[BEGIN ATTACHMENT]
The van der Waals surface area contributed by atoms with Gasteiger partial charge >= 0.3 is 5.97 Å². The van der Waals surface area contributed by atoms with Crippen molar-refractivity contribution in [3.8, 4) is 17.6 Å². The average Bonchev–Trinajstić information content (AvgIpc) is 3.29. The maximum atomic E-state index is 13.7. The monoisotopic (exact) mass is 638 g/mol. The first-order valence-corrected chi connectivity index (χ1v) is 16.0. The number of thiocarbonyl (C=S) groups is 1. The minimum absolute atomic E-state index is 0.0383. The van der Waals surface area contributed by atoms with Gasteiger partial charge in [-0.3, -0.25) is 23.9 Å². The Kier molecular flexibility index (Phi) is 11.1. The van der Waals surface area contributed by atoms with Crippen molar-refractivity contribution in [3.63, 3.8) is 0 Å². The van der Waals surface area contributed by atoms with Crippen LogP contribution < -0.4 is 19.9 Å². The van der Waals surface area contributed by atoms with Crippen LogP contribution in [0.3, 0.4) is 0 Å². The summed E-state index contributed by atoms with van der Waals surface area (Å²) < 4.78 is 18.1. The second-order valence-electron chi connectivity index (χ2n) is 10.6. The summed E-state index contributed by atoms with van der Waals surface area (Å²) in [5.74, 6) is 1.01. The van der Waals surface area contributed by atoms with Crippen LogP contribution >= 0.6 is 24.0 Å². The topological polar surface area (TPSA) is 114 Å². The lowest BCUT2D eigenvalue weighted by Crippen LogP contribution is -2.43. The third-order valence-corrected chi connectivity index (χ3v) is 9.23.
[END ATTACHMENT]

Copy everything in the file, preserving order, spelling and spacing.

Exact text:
The van der Waals surface area contributed by atoms with Gasteiger partial charge >= 0.3 is 5.97 Å². The van der Waals surface area contributed by atoms with Crippen molar-refractivity contribution in [3.8, 4) is 17.6 Å². The average Bonchev–Trinajstić information content (AvgIpc) is 3.29. The maximum atomic E-state index is 13.7. The monoisotopic (exact) mass is 638 g/mol. The first-order valence-corrected chi connectivity index (χ1v) is 16.0. The number of thiocarbonyl (C=S) groups is 1. The minimum absolute atomic E-state index is 0.0383. The van der Waals surface area contributed by atoms with Gasteiger partial charge in [-0.3, -0.25) is 23.9 Å². The Kier molecular flexibility index (Phi) is 11.1. The van der Waals surface area contributed by atoms with Crippen molar-refractivity contribution in [3.63, 3.8) is 0 Å². The van der Waals surface area contributed by atoms with Crippen LogP contribution < -0.4 is 19.9 Å². The van der Waals surface area contributed by atoms with Crippen LogP contribution in [0.3, 0.4) is 0 Å². The summed E-state index contributed by atoms with van der Waals surface area (Å²) < 4.78 is 18.1. The second-order valence-electron chi connectivity index (χ2n) is 10.6. The summed E-state index contributed by atoms with van der Waals surface area (Å²) in [5.74, 6) is 1.01. The van der Waals surface area contributed by atoms with Crippen LogP contribution >= 0.6 is 24.0 Å². The topological polar surface area (TPSA) is 114 Å². The lowest BCUT2D eigenvalue weighted by Crippen LogP contribution is -2.43. The third-order valence-corrected chi connectivity index (χ3v) is 9.23.